Earl’s big moment had finally arrived. Around him the 60 members of the Ambleside Community Orchestra filled the high school gymnasium with the sounds of The Planets, a majestic symphony familiar from a dozen movie soundtracks.
They had rehearsed for months and at last, here they were, in the first public performance of their season, approaching the part where Venus rises majestically to prominence against the galactic background. The moment was to be heralded by the clear call of Earl’s brand new French horn.
Earl quivered like a race horse as he waited for the deft tick from the baton of Conductor Ralph, accompanied by that warm, conspiratorial look that said, “your turn, pal.”
He would’t admit it, but Earl fell in love with Ralph every time their eyes locked across the field of violins and wind instruments. He longed to be worthy of the maestro’s attention. So every day for weeks he had retreated to his garage to focus on his lonely goal: building his embouchure into a muscular purse of vibrating lips that would bring forth the mythical, soaring voice he heard in his mind.
A French horn is a treacherous instrument. Its spaghetti tangle of pipes and valves resembles the human digestive tract and its output can be disconcertingly similar. Even professionals have produced fart noises at climactic moments. Earl lived in fear of fart noises. He would have sacrificed his beloved cocker spaniel Sally to ward them off. But Earl was a modern man and his superstitions were different: he polished the brassy surface of his horn to a subdued glow and lubricated its valves and slides with the finest oils. The fingers of his right hand touched the instrument only at the ivory inlaid keys. His other hand was wrapped in a silk cloth so that his skin would not contaminate the lustrous surface. Before the concert he had carefully breathed into the instrument, blowing long, lubricious chords and scales for more than an hour.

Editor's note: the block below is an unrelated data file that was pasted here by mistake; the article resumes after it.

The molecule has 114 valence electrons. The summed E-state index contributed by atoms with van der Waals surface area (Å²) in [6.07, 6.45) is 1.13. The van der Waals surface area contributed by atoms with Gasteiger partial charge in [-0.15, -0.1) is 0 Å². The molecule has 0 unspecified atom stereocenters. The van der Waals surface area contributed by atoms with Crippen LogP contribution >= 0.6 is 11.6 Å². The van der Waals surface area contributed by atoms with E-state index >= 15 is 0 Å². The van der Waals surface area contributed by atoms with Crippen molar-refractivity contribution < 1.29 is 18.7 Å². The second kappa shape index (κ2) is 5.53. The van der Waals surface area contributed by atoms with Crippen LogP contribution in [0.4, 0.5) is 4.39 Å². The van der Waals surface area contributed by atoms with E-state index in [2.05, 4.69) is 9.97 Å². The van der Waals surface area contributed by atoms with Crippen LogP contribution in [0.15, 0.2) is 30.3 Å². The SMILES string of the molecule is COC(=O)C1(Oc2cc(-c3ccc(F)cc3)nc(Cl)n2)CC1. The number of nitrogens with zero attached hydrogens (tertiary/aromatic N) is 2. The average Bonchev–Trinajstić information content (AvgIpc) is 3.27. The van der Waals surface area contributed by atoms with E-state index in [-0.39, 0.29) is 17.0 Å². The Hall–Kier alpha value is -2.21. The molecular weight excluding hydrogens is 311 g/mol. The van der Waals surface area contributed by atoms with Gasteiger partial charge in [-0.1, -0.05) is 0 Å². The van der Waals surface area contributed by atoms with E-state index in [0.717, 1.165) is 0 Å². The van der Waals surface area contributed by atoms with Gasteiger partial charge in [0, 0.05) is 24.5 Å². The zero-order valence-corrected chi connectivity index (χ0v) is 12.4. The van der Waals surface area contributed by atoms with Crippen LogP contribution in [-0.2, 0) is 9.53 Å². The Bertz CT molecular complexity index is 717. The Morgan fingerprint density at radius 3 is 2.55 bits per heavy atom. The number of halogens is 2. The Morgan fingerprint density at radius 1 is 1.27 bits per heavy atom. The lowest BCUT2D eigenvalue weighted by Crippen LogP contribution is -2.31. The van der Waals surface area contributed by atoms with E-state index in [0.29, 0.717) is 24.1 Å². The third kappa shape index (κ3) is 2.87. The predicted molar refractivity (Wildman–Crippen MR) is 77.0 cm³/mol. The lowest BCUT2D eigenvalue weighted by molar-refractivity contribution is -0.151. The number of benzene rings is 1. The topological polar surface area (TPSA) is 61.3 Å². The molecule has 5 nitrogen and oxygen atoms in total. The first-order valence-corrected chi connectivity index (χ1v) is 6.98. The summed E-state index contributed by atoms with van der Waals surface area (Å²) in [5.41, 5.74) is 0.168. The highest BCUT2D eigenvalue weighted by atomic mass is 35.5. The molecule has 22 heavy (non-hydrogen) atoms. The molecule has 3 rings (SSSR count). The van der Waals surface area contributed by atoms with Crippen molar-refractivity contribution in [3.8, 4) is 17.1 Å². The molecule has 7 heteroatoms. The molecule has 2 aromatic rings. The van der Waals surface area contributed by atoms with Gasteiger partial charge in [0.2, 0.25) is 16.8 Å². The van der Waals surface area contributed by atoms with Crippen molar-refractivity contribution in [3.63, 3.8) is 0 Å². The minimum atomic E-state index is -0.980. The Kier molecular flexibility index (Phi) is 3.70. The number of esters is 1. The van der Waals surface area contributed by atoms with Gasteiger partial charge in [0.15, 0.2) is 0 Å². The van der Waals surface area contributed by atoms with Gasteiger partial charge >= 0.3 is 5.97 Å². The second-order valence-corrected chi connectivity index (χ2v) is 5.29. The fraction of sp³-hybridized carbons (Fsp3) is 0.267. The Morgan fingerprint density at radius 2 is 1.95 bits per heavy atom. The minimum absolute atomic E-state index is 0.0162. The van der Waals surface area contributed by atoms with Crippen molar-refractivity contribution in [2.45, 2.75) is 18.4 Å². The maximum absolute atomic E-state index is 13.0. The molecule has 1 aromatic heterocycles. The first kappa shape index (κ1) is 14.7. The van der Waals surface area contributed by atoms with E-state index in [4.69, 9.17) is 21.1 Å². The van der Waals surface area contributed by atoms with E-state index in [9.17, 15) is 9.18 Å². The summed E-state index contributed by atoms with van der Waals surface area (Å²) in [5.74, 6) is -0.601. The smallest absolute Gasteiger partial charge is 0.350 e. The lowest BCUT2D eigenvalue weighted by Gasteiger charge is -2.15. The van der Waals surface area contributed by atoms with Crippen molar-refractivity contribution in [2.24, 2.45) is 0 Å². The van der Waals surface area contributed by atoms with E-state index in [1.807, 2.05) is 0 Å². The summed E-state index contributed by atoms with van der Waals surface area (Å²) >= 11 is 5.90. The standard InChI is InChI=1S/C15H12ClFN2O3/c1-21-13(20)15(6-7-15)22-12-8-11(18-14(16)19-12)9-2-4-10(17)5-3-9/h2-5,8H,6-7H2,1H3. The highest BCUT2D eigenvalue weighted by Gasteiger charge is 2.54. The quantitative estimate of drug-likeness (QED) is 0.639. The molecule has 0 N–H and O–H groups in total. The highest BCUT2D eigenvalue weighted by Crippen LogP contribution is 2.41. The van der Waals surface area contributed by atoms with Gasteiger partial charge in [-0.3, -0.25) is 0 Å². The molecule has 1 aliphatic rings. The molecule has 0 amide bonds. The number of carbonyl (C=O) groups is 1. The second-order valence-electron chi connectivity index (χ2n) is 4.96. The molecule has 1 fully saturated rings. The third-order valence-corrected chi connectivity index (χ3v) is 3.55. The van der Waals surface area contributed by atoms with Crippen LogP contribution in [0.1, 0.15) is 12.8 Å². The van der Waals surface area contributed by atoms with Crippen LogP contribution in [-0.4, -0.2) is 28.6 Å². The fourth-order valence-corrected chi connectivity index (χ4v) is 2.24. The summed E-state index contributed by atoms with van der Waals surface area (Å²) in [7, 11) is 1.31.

And now he was ready: his horn glowed with warmth, his lips formed their rictus grin and his lungs were full to bursting. At last the baton made its momentary dip and the eyes of Ralph fell upon his willing servant.
The audience gasped. Earl, wriggling with pleasure, knew he had produced that profound, elusive sound that is the holy grail of French horn players everywhere.
But nobody heard it. Earl’s worthy toot had been drowned out by a crash of wood and metal from behind. Borne aloft by his success Earl kept blowing, shaping his sounds into a sonic portrait of Venus’ stately progress. But conductor Ralph had stopped moving. He remained frozen in place, arms outstretched. For a long, lonely moment, Earl’s sound was the only musical voice in the gym.
There was no doubt the woman was dead. The chalk white form of Bessie Anderson, cellist emeritus and the orchestra’s longest serving member, lay among the wreckage of her hand-built cello and a tangle of wires an cables leading to a theatre spotlight, oddly gigantic on the stage floor. A pool of blood had formed around Bessie’s white hair. Earl could not comprehend such dissonance.
Glenn, second clarinetist and retired physician, crouched over Bessie’s still form. He held hand on her wrist the other at her throat as other players rushed into a protective huddle around her, some looking fearfully up. After a moment Glenn rose to his feet and stood, head bowed, hands folded in front, as if to pay homage to Bessie’s half-century of service.
Then the voice of authority: “don’t touch anything! Move away from her folks, in case anything else falls. Anybody got a cell phone? This is a crime scene. Call the cops.” Bob, the tuba player, worked as a security guard for extra money and liked nothing more than taking control and swaggering around feeling important. Other members, egos less involved in the incident, humbly gave way.